By far the most important thing I think is to say: don’t be scared of the objects, but do show them respect. It is important to accept that your actions are going to change the object, and from time to time that change might not be for the better. It’s a weird thing to say, but it probably is a good thing to have broken an object or two early in your career to get over that fear. Once you come to realize this I think you get less scared of the objects and become more open to really meeting the challenges that will come across your bench, to being open to experimental ideas and learning from a variety of sources. Because the next lessons I think build on not being scared and they’re to really know what your end point is, and to not do something just because you can. These approaches I believe will help ground your practice in ideas of respect, both to the objects themselves and the people to whom the objects hold special meaning.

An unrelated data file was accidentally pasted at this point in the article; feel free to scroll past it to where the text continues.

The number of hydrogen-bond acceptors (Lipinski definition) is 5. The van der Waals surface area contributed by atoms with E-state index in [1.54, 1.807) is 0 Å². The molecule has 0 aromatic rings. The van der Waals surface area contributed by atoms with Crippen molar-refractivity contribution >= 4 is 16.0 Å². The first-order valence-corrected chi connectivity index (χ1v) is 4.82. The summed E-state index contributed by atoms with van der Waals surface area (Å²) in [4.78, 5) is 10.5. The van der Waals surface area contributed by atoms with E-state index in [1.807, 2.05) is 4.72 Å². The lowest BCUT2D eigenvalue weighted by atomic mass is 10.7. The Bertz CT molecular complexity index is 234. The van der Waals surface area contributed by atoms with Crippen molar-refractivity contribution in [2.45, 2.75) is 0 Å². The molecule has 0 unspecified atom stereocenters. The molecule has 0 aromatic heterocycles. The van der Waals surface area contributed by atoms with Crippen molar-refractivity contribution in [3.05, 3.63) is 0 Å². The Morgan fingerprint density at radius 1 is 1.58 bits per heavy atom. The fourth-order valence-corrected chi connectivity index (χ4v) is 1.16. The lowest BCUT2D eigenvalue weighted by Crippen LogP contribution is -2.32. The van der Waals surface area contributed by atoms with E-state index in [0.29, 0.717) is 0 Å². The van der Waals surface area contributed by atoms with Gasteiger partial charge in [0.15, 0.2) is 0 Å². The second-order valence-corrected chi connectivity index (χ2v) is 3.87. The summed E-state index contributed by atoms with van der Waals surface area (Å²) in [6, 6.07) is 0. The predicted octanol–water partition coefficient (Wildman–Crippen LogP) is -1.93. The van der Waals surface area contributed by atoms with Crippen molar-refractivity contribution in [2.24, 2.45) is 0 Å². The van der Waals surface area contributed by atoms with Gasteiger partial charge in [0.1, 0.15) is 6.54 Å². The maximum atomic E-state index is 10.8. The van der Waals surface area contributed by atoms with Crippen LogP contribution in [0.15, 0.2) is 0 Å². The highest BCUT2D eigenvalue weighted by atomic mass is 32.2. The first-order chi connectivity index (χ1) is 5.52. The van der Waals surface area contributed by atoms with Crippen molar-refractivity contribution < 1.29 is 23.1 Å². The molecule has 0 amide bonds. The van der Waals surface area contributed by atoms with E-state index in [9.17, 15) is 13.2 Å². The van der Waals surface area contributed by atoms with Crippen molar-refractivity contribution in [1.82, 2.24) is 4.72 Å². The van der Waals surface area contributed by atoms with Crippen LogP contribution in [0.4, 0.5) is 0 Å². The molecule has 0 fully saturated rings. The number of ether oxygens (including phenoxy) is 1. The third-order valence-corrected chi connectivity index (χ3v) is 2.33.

Bonus question (optional) - What do you preserve and why?

The flippant answer would be musical instruments and related ephemera, because that's what I get paid to do! A deeper answer might be objects that represent the musical traditions of the world, as a means of facilitating the exploration of what it means to be human. But my own personal answer would be that at it’s best I preserve objects that allow the public to experience the wonder of the past, the present, and the unknown, to question their lives and to contextualize their reality within the world at large. And it's fun, and challenging, let's not forget that.